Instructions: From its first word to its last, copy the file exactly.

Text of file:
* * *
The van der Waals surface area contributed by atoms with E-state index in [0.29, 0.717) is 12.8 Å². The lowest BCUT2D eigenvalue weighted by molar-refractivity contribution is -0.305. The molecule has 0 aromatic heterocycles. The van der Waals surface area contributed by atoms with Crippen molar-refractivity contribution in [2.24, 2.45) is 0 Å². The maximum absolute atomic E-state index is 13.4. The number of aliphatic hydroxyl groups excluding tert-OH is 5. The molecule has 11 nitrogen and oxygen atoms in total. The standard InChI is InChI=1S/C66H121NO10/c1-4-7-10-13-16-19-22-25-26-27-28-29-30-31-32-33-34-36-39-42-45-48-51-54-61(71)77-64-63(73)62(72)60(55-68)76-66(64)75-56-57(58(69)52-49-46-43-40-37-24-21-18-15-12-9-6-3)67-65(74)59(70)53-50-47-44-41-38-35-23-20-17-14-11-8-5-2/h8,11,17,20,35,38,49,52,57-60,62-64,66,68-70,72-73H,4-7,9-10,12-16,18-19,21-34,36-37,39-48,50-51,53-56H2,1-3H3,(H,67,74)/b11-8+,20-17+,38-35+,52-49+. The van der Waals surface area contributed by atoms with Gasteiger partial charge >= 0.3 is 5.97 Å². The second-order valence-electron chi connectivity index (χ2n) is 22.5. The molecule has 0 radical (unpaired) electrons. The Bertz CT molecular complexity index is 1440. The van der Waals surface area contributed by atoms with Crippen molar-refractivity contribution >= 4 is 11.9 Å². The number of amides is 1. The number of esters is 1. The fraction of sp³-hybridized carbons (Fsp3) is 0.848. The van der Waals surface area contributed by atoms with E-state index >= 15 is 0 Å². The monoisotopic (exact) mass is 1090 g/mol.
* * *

The van der Waals surface area contributed by atoms with E-state index in [0.29, 0.717) is 12.8 Å². The lowest BCUT2D eigenvalue weighted by molar-refractivity contribution is -0.305. The molecule has 0 aromatic heterocycles. The van der Waals surface area contributed by atoms with Crippen molar-refractivity contribution in [2.24, 2.45) is 0 Å². The maximum absolute atomic E-state index is 13.4. The number of aliphatic hydroxyl groups excluding tert-OH is 5. The molecule has 11 nitrogen and oxygen atoms in total. The standard InChI is InChI=1S/C66H121NO10/c1-4-7-10-13-16-19-22-25-26-27-28-29-30-31-32-33-34-36-39-42-45-48-51-54-61(71)77-64-63(73)62(72)60(55-68)76-66(64)75-56-57(58(69)52-49-46-43-40-37-24-21-18-15-12-9-6-3)67-65(74)59(70)53-50-47-44-41-38-35-23-20-17-14-11-8-5-2/h8,11,17,20,35,38,49,52,57-60,62-64,66,68-70,72-73H,4-7,9-10,12-16,18-19,21-34,36-37,39-48,50-51,53-56H2,1-3H3,(H,67,74)/b11-8+,20-17+,38-35+,52-49+. The van der Waals surface area contributed by atoms with Gasteiger partial charge >= 0.3 is 5.97 Å². The second-order valence-electron chi connectivity index (χ2n) is 22.5. The molecule has 0 radical (unpaired) electrons. The Bertz CT molecular complexity index is 1440. The van der Waals surface area contributed by atoms with Crippen molar-refractivity contribution >= 4 is 11.9 Å². The number of amides is 1. The number of esters is 1. The fraction of sp³-hybridized carbons (Fsp3) is 0.848. The van der Waals surface area contributed by atoms with E-state index >= 15 is 0 Å². The monoisotopic (exact) mass is 1090 g/mol.